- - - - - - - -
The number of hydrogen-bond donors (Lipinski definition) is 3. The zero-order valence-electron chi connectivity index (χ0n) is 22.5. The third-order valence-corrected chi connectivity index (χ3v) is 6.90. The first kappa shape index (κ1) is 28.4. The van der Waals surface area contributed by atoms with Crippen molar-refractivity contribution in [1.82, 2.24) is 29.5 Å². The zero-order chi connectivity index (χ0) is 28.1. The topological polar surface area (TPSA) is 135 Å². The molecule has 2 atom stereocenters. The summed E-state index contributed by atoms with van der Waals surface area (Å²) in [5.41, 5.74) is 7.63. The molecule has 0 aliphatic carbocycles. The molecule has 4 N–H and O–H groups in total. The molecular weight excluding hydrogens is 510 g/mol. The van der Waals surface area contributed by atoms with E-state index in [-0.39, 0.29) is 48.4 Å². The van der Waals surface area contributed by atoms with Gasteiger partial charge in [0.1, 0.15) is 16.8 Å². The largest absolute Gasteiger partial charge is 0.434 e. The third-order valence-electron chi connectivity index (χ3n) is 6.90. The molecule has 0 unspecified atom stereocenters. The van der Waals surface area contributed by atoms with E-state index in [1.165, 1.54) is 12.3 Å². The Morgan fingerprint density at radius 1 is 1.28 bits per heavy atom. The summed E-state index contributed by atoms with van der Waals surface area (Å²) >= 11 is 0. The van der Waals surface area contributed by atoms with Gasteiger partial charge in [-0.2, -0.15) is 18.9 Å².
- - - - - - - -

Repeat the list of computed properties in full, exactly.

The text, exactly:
The number of hydrogen-bond donors (Lipinski definition) is 3. The zero-order valence-electron chi connectivity index (χ0n) is 22.5. The third-order valence-corrected chi connectivity index (χ3v) is 6.90. The first kappa shape index (κ1) is 28.4. The van der Waals surface area contributed by atoms with Crippen molar-refractivity contribution in [1.82, 2.24) is 29.5 Å². The zero-order chi connectivity index (χ0) is 28.1. The topological polar surface area (TPSA) is 135 Å². The molecule has 2 atom stereocenters. The summed E-state index contributed by atoms with van der Waals surface area (Å²) in [5.41, 5.74) is 7.63. The molecule has 0 aliphatic carbocycles. The molecule has 4 N–H and O–H groups in total. The molecular weight excluding hydrogens is 510 g/mol. The van der Waals surface area contributed by atoms with E-state index in [-0.39, 0.29) is 48.4 Å². The van der Waals surface area contributed by atoms with Gasteiger partial charge in [0.1, 0.15) is 16.8 Å². The largest absolute Gasteiger partial charge is 0.434 e. The third-order valence-electron chi connectivity index (χ3n) is 6.90. The molecule has 0 unspecified atom stereocenters. The van der Waals surface area contributed by atoms with E-state index in [1.165, 1.54) is 12.3 Å². The Morgan fingerprint density at radius 1 is 1.28 bits per heavy atom. The summed E-state index contributed by atoms with van der Waals surface area (Å²) >= 11 is 0. The van der Waals surface area contributed by atoms with Gasteiger partial charge in [-0.2, -0.15) is 18.9 Å².